ONCE upon a time in a magical land called Whaplode Drove a beautiful princess was put under a spell by a wicked fairy.
Or at least she will be – and presumably go on to be rescued by a handsome prince – so long as plenty of people turned up for auditions for this year’s forthcoming production by the Elizabethan Centre Dramatic Society, Sleeping Beauty.
Yes, it’s preparation time for panto season – oh, yes it is – and the time when well-loved stories are given a few local references to keep audiences amused and well-worn phrases – he’s behind you! – are dusted off and thrown into the mix, yet again.
The society has been putting on productions for approaching 30 years, since Philip Bosworth started it – almost by accident, says former chairman Mandie Collier.
She says: “From what I understand he was asked if he could do something one Christmas and Philip said they would do a panto and it grew from there.
“For a number of years we put on a spring show as well, a cabaret style show with sketches and songs, and we would have tables and waitresses, and we have done plays, the last one The Inspector Calls. We also organised a one-act play competition, a mini drama festival, some years ago.
“But we had depleted numbers for a while and in fact it was getting to the point where we wondered if we could keep going, but this year we have more interest and if we can keep numbers up we’ll certainly look to revive the spring show and other activities.”
The last panto – Franky Panky – was helped by a reasonable contingent from Act II, in addition to the people living in the village and surrounding areas who either like to be involved each year or want to have their first taste of treading the boards in a non-threatening atmosphere. Even if the big roles have already been allocated, Mandie says there is still space for people if they would like to join the chorus.
However, Mandie is sensing that young people aren’t interested in the humble village panto but have their sights set on instant stardom.
She says: “They want to be a star, an X-Factor finalist, but they want it instantly and I think there is almost a feeling that actually village or small town amateur dramatics is too much hard work and takes too long.”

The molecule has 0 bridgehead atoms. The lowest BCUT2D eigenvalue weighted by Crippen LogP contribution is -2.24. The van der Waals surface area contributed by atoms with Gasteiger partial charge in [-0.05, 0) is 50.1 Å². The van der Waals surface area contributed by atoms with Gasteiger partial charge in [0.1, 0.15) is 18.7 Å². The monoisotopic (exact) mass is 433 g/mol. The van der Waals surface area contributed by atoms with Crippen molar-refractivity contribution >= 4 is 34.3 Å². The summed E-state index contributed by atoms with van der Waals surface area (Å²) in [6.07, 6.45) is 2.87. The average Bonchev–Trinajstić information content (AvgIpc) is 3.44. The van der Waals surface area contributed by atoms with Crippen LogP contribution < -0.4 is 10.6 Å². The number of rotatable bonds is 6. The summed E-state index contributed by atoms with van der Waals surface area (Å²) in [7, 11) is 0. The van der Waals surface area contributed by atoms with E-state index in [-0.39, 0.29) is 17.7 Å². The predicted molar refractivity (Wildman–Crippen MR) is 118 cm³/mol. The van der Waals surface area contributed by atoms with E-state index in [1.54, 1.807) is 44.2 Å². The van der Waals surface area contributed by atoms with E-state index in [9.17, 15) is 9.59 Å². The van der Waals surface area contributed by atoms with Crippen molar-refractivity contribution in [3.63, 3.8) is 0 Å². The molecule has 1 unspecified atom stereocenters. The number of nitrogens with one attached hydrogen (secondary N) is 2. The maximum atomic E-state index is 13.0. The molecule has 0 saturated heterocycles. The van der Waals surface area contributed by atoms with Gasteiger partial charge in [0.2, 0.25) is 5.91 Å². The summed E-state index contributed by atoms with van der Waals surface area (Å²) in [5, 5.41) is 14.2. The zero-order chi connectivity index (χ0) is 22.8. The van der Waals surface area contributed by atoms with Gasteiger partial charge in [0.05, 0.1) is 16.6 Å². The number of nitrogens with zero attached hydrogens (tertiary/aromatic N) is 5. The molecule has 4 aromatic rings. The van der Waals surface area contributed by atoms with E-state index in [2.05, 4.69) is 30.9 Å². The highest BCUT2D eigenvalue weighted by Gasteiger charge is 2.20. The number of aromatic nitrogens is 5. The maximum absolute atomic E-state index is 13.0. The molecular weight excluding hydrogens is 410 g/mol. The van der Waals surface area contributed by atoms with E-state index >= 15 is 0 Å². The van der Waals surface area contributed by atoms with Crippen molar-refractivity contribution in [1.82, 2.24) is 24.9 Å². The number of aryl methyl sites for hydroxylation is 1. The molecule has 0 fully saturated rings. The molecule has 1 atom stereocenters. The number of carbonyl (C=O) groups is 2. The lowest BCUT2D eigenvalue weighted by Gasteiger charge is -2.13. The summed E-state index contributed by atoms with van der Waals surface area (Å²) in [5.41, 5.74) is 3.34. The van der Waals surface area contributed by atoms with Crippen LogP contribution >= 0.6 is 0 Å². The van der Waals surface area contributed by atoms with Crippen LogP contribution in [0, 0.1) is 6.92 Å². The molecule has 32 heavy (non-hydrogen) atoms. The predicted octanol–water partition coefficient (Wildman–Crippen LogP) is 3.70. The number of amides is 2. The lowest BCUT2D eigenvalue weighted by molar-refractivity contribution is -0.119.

Current chairman Alan Virgo disagrees, saying people are still interested in getting involved, but that there is often a lot of pressure on their time. However, he points out that it can be confidence building for both young and old.
One problem that has to be overcome is they are finding adults tend to be more self-conscious and are easily scared off, possibly because they have seen the harsh treatment dished out to entrants on television talent shows.
Mandie says: “I think we all feel we are being judged all the time and I think a lot of that comes down to television, to the Simon Cowells of this world who are so scathing if you are not perfect, and I think they think we are going to judge them when in fact we will welcome them.”
Alan and Mandie agree that getting involved in the local panto is about having fun, although Mandie, who is producing while Sam Hunt is directing, admits it’s also “damned hard work”.
She says: “Every year I say, ‘That’s the last year I do that’, but then I find myself sitting down and asking what we are going to do to fundraise for the next year’s panto.”
It costs about £3,000 a year to put on the panto, with hall hire and things like costumes, lighting and sound to pay for, and so a fundraising quiz is planned at the Elizabethan Centre on November 24 (7.30pm) – tickets cost £5, including supper.
There are also opportunities for people to get involved in backstage aspects of the pantomime.
To buy tickets or to ask about getting involved in the panto, contact Mandie on 01406 330144.